Argentina: UN experts and bodies welcome sentences for dictatorship-era crimes against humanity
05 December 2017
GENEVA (5 December 2017) - A group of UN human rights experts* has welcomed the conviction of 48 people in Argentina, including military personnel and civilians, for torture, murder and enforced disappearances during the country's last military dictatorship.
"This is a historic trial in Argentina for offences which are considered as crimes against humanity, committed against 789 victims within the clandestine detention centre that operated in the former Navy Mechanics School (ESMA)," the experts said after the verdicts in a Federal Court in Buenos Aires.
"This trial represents a fundamental step towards delivering the rights to truth, justice, reparation and guarantees of non-recurrence of all victims of serious human rights violations, and their families.”
Twenty-nine of the accused were sentenced to life imprisonment, including the infamous former officers Alfredo Astiz and Jorge Acosta, and two people who participated in the so-called "death flights", when thousands of victims were drugged and thrown into the sea from military aircraft.
The others accused received sentences ranging from eight to 25 years; another six people were acquitted.
“We would like to express our recognition, solidarity and encouragement to the victims of the military dictatorship in Argentina, and to the human rights organizations that represent them, including the Mothers of the Plaza de Mayo, whose tireless struggle was paramount in achieving this unprecedented result,” the experts said. The UN Voluntary Fund for Victims of Torture has accompanied this long path towards justice and continues to support the victim's right to redress and rehabilitation.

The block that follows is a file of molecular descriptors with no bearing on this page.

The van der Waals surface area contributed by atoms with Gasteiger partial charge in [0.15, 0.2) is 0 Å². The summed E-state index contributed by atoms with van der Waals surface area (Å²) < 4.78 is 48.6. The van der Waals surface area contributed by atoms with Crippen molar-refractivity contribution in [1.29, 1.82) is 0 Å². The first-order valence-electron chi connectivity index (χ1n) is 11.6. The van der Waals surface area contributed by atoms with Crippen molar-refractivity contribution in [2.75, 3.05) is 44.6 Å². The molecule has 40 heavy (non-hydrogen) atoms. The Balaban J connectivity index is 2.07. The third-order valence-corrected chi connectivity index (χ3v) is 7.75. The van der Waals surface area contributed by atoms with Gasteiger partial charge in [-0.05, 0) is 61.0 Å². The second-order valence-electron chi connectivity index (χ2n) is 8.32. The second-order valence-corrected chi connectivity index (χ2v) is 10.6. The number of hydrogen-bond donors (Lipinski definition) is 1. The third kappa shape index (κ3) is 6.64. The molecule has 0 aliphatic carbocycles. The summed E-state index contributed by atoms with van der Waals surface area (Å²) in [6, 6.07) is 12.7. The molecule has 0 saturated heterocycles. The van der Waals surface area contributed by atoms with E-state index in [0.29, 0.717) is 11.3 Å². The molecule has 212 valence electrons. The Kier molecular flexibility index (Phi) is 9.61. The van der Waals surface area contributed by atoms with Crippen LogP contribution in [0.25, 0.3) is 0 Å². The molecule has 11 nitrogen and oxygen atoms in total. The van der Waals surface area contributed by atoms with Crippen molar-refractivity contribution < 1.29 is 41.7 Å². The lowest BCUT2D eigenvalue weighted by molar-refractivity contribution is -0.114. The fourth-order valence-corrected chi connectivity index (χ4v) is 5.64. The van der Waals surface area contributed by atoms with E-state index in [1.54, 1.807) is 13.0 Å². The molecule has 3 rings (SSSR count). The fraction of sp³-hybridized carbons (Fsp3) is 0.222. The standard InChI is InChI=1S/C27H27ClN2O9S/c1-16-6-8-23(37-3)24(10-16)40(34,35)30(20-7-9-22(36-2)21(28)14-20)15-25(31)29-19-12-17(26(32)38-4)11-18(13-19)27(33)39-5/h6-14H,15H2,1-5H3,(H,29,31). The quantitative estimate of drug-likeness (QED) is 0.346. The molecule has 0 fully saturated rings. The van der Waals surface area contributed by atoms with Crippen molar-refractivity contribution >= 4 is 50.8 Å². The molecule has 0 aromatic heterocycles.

“We urge the Argentine State to sustain the consensus and public policies that allowed this trial to be held, so that the rights of all the other victims who have been waiting for truth and justice for four decades can be fulfilled.”
The Special Rapporteurs and Working Groups are part of what is known as the
Special Procedures of the Human Rights Council. Special Procedures, the largest body of independent experts in the UN Human Rights system, is the general name of the independent fact-finding and monitoring mechanisms of the Human Rights Council that address either specific country situations or thematic issues in all parts of the world. Special Procedures experts work on a voluntary basis; they are not UN staff and do not receive a salary for their work. They are independent from any government or organization and serve in their individual capacity.
The United Nations
Voluntary Trust Fund for Victims of Torture was established by the General Assembly resolution 36/151 in 1981, to provide assistance to people who have experienced tortureand their family members. It provides direct humanitarian, legal, medical, psychological, social and financial assistance to victims through grants awarded to non-governmental organisations.
Committee on Enforced Disappearances (CED) is a Treaty Body composed of ten independent experts, which monitors implementation of the International Convention for the Protection of All Persons from Enforced Disappearance by the States Parties.